A skinny girl who grew up in Lombard and Westmont and played three varsity sports in high school, Patti Saltiel says she didn't even realize she had grown into a 188-pound, middle-age mother of four until the tragedy of New Year's Day 2011.
Cathy, her older sister and only sibling, was watching the Saltiel family's house and dog in Willowbrook during the holidays that year. The vacationing Saltiel and her family returned on New Year's Day and learned from her grieving mother, Joyce, that Cathy had been discovered dead in their home that morning, having died from internal bleeding and blood pressure issues caused by a peptic ulcer Saltiel didn't even know her sister had. That moment changed Saltiel's life.
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"I just realized none of us is guaranteed tomorrow," Saltiel remembers thinking in her grief. "I've got these four teenagers, and I don't want my mother to have to tell them I'm not going to be here tomorrow."
After graduating from Marquette University and working as a nurse, Patti married cardiologist Dr. Frank Saltiel and gave birth to their children, Emma, 18, Sarah, 17, Sam, 15, and Frank, 14.
"I left the hospital (after giving birth to their second daughter) wearing my jeans," the mom says. "But then I don't know what happened."
Weighing about 128 pounds as a young adult, Saltiel figures a gain of just half-a-pound a month for a decade would account for her additional 60 pounds. The gain happened so slowly, "I never thought of myself as fat," she says.
Her transformation in the other direction after Cathy's death happened so quickly, a friend she ran into at the grocery store didn't even recognize her.
Saltiel hasn't had alcohol or any foods loaded with carbohydrates since her sister's death. She traded in bread, rice and pasta for yogurt, apples and broccoli. In Cathy's memory, she vowed to be healthier and now has lost 70 pounds from her 5-foot-5-and-a-half-inch frame, exercises six days a week at the Five Seasons Family Sports Club in Burr Ridge and competes in triathlons.
While she has eaten healthy foods and exercised for decades, Saltiel says she didn't take her health seriously even though she has vivid memories of her dad, Dick, dropping dead of a heart problem at the table during dinner when he was just 40 years old.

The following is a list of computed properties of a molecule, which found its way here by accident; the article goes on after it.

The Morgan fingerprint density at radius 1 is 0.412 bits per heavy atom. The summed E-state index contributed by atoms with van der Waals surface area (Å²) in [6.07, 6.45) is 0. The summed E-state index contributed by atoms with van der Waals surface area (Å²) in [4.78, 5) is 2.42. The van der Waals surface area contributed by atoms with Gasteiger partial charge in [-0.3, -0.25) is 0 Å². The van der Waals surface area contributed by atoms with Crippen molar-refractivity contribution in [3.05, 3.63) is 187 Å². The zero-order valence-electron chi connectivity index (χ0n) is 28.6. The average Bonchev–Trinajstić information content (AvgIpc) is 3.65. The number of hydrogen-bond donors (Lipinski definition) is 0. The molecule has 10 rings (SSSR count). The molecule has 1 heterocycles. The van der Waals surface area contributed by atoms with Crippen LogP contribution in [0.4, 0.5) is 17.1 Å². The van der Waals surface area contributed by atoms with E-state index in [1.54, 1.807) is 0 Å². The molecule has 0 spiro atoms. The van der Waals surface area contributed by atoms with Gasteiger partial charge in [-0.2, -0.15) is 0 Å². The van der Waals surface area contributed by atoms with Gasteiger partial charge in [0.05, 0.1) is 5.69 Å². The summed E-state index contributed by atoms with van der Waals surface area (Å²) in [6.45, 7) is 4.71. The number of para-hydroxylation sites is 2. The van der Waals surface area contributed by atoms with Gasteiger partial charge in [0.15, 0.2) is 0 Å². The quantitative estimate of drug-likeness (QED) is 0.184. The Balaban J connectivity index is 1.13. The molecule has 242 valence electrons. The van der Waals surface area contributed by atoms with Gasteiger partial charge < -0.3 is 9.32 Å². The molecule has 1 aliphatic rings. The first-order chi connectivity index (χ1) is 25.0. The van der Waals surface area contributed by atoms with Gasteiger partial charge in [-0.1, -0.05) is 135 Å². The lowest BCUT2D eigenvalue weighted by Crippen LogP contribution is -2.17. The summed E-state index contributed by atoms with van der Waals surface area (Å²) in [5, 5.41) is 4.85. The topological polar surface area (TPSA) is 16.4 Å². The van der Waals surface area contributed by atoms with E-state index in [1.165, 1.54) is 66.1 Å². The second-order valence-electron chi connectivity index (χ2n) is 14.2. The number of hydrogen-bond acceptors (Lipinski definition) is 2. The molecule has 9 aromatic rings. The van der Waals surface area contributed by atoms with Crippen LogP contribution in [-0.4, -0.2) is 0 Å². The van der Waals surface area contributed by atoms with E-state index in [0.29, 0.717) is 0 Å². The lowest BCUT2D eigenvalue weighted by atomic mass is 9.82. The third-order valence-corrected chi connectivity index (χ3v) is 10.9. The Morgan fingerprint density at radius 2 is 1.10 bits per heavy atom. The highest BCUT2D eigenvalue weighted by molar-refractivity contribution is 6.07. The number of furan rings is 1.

"I did eat healthy, I just ate lots of it," she says. Sweets and alcohol could be problems for her, she admits.
"If I had one Hershey Kiss, they were all gone. I'd make cookies and eat the whole plate," she remembers. At parties, she would tell herself that she'd stop after one or two drinks, but she never did, she says.
"When my sister passed away, she took all my demons with her," Saltiel says. "I can't explain it, but the way I like to think of it is this: My sister lived a very meager life. She didn't have much money, and she couldn't give us presents. I like to think that when she died, this is the gift she left for me."
The shock of her sister dying at age 54 made Saltiel a better mother in every way, she says.
"I feel like I'm a nicer person," she says, adding she feels better without junkie foods, alcohol and all those extra pounds.
In the wake of her sister's death, Saltiel promised a friend she'd participate in a triathlon that July where she'd have to swim a half-mile, bike 12 miles and then run 5 kilometers.
"I could not run around the track once," Saltiel remembers. "I told her I'd do it, but I knew in my heart I was never going to do it."
While she often made hollow New Year's resolutions to lose weight and get in shape, "I never thought of myself as fat," she says. But the same "addictive personality" that once made her eat and drink too much suddenly made her addicted to training, she says.
"When you feel good and look good, you gain confidence to pursue things you never even thought about before. The possibilities are endless," says Jan Edmonds, a Five Seasons trainer who has witnessed Saltiel's turnaround.
"I didn't have a goal, but my personality being what it was, the more I lost, the more I wanted to lose," says Saltiel, who was ready for that triathlon.
"When we finished, I could have done the whole thing again," she says.
Saltiel will compete in that same triathlon this July, but first she's looking forward to participating in the 5-K Dirty Girl Mud Run on June 30 on a very muddy obstacle course at the Lake County Fairgrounds in Libertyville.
"My kids joke about me being this freak," Saltiel says of new healthy eating and exercise regimen that typically takes her to the health club for three hours or more a day. "But I think they are happy with the new mom they have."
That's all true, says Emma, a freshman at Marquette University and the oldest of the four Saltiel children.
"Looking at her now, she's like a whole new person," Emma says. "It's just a normal happy environment in our house. Her being happy with herself makes everyone happier."
Staying at home while her kids were little, Saltiel now works part-time as a cardiac rehab nurse helping patients improve their health.
"A lot of them have seen my transformation," says Saltiel, whose weight has stabilized at between 117 and 122 pounds. Just as her sister inspired her, Saltiel says she hopes her example can inspire others to get in shape.
"I don't have to struggle," she says, adding she has a healthier relationship with everyone in her family on this Mother's Day, and she doesn't see herself slipping into the old bad habits of her past. "The only thing I do is charge forward."